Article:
Even though the plan to attack Pearl Harbor was approved by the NGS; “the Combined Fleet Command remained obstinate, the NGS cautious, and the leaders of the task force detailed to go to Hawaii negative in their attitude to the plan.” [19] As a counter to Yamamoto the NGS ensured that Nagumo was appointed as the commander of the strike force. Yamamoto was extremely unhappy with that decision but did not try to get him removed as he, “…said such an action would demoralize the attack force and he would stick with Nagumo, who, however, would have to be carefully instructed as to his responsibilities.” [20] 

The principal problem for Yamamoto was that as the commander of the main strike force, Nagumo, was clearly not loyal to him. There were numerous men that worked for him that did not respect his views, but in this single appointment to such a crucial position of responsibility, the Navy completely undermined the authority of Admiral Yamamoto. [21] Yamamoto could request or suggest certain personnel be assigned to the fleet, but approval power rested with the Naval Personnel Bureau of the NGS, and it was heavily populated by Fleet Faction officers. As a result, he was saddled with some officers that he could not fully trust to do as ordered, a critical problem when you are to embark on a plan as unorthodox as the attack on Pearl Harbor was.

While the initial attack on Pearl Harbor was a success, history would show that the errors made by Nagumo and his unwillingness at Pearl Harbor to follow his orders and carry out the follow on attack to destroy the American naval facilities and the oil stored at the harbour were crucial. Had Nagumo done as he had been ordered, the destruction of the remaining US facilities would have crippled the American war efforts for years instead of months. Ultimately this failure to deny the harbour facilities and oil to the USN allowed them to continue to use Pearl Harbor as an operating base from 1941 onwards. Had Yamamoto succeeded with his original plan, the USN would have had to operate from the US west coast which would have changed the nature of the war. Admiral Nagumo’s loyalty lay with the Fleet Faction and not with Admiral Yamamoto. Had Yamamoto been given a commander who he trusted, and who respected him, he would not have been operating in a compromised command environment and the war may have turned out quite differently.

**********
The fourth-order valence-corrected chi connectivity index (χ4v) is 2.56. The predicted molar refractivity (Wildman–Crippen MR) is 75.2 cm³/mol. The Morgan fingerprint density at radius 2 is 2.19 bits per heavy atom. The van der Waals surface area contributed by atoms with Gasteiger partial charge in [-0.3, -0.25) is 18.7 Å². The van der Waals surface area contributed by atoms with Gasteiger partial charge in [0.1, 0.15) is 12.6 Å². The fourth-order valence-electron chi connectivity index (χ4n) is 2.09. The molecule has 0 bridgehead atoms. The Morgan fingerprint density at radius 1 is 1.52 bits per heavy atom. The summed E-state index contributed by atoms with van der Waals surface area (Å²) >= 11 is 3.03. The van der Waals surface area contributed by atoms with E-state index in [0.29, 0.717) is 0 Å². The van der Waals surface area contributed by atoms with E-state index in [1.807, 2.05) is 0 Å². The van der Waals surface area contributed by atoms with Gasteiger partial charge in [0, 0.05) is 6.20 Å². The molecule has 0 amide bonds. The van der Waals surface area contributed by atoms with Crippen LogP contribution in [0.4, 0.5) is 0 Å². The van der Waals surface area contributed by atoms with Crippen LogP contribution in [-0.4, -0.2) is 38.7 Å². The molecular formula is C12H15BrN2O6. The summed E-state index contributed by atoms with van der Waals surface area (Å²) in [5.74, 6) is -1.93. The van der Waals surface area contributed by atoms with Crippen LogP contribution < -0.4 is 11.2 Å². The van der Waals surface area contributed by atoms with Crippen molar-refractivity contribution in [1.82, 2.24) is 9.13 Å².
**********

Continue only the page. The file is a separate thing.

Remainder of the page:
The Pigeau/McCann Model

The Pigeau/McCann model describes the command capability in three independent dimensions; competency, authority and responsibility, known as the CAR model. It views a compromised command environment as when a commander is operating in an environment in which an imbalance exists in one of the independent dimensions. [22]